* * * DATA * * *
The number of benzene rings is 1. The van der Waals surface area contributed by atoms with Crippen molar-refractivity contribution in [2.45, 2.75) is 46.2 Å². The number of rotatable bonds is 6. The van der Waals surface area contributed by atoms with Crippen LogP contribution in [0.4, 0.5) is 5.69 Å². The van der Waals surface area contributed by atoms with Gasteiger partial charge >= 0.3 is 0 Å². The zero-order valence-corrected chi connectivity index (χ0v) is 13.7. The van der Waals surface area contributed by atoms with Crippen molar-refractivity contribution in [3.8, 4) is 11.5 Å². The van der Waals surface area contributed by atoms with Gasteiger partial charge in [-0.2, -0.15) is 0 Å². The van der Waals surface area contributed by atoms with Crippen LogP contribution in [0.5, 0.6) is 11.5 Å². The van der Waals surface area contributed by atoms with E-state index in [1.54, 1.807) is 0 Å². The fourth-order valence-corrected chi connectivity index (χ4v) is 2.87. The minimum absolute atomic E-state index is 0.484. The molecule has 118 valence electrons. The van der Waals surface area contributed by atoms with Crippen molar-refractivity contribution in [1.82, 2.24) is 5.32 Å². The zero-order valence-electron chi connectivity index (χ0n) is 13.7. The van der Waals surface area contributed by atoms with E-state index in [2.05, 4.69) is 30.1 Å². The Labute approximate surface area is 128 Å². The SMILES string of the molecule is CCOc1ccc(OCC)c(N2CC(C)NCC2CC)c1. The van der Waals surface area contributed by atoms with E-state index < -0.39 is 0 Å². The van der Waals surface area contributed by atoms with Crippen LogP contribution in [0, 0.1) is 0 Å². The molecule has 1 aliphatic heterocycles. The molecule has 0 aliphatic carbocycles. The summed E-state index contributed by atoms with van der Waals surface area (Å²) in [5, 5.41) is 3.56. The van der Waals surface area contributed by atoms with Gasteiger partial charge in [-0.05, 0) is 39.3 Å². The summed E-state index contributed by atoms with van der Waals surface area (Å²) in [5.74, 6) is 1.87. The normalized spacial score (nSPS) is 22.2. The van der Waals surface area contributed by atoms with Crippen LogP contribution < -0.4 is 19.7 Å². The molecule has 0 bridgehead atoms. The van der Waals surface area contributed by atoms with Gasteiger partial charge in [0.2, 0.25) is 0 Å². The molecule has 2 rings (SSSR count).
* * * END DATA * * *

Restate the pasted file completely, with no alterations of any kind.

The number of benzene rings is 1. The van der Waals surface area contributed by atoms with Crippen molar-refractivity contribution in [2.45, 2.75) is 46.2 Å². The number of rotatable bonds is 6. The van der Waals surface area contributed by atoms with Crippen LogP contribution in [0.4, 0.5) is 5.69 Å². The van der Waals surface area contributed by atoms with Gasteiger partial charge >= 0.3 is 0 Å². The zero-order valence-corrected chi connectivity index (χ0v) is 13.7. The van der Waals surface area contributed by atoms with Crippen molar-refractivity contribution in [3.8, 4) is 11.5 Å². The van der Waals surface area contributed by atoms with Gasteiger partial charge in [-0.2, -0.15) is 0 Å². The van der Waals surface area contributed by atoms with Crippen LogP contribution in [0.5, 0.6) is 11.5 Å². The van der Waals surface area contributed by atoms with E-state index in [1.54, 1.807) is 0 Å². The fourth-order valence-corrected chi connectivity index (χ4v) is 2.87. The minimum absolute atomic E-state index is 0.484. The molecule has 118 valence electrons. The van der Waals surface area contributed by atoms with Crippen molar-refractivity contribution in [1.82, 2.24) is 5.32 Å². The zero-order valence-electron chi connectivity index (χ0n) is 13.7. The van der Waals surface area contributed by atoms with E-state index in [2.05, 4.69) is 30.1 Å². The Labute approximate surface area is 128 Å². The SMILES string of the molecule is CCOc1ccc(OCC)c(N2CC(C)NCC2CC)c1. The van der Waals surface area contributed by atoms with E-state index < -0.39 is 0 Å². The van der Waals surface area contributed by atoms with Crippen LogP contribution in [0, 0.1) is 0 Å². The molecule has 1 aliphatic heterocycles. The molecule has 0 aliphatic carbocycles. The summed E-state index contributed by atoms with van der Waals surface area (Å²) in [5, 5.41) is 3.56. The van der Waals surface area contributed by atoms with Gasteiger partial charge in [-0.05, 0) is 39.3 Å². The summed E-state index contributed by atoms with van der Waals surface area (Å²) in [5.74, 6) is 1.87. The normalized spacial score (nSPS) is 22.2. The van der Waals surface area contributed by atoms with Crippen LogP contribution < -0.4 is 19.7 Å². The molecule has 0 bridgehead atoms. The van der Waals surface area contributed by atoms with Gasteiger partial charge in [0.2, 0.25) is 0 Å². The molecule has 2 rings (SSSR count).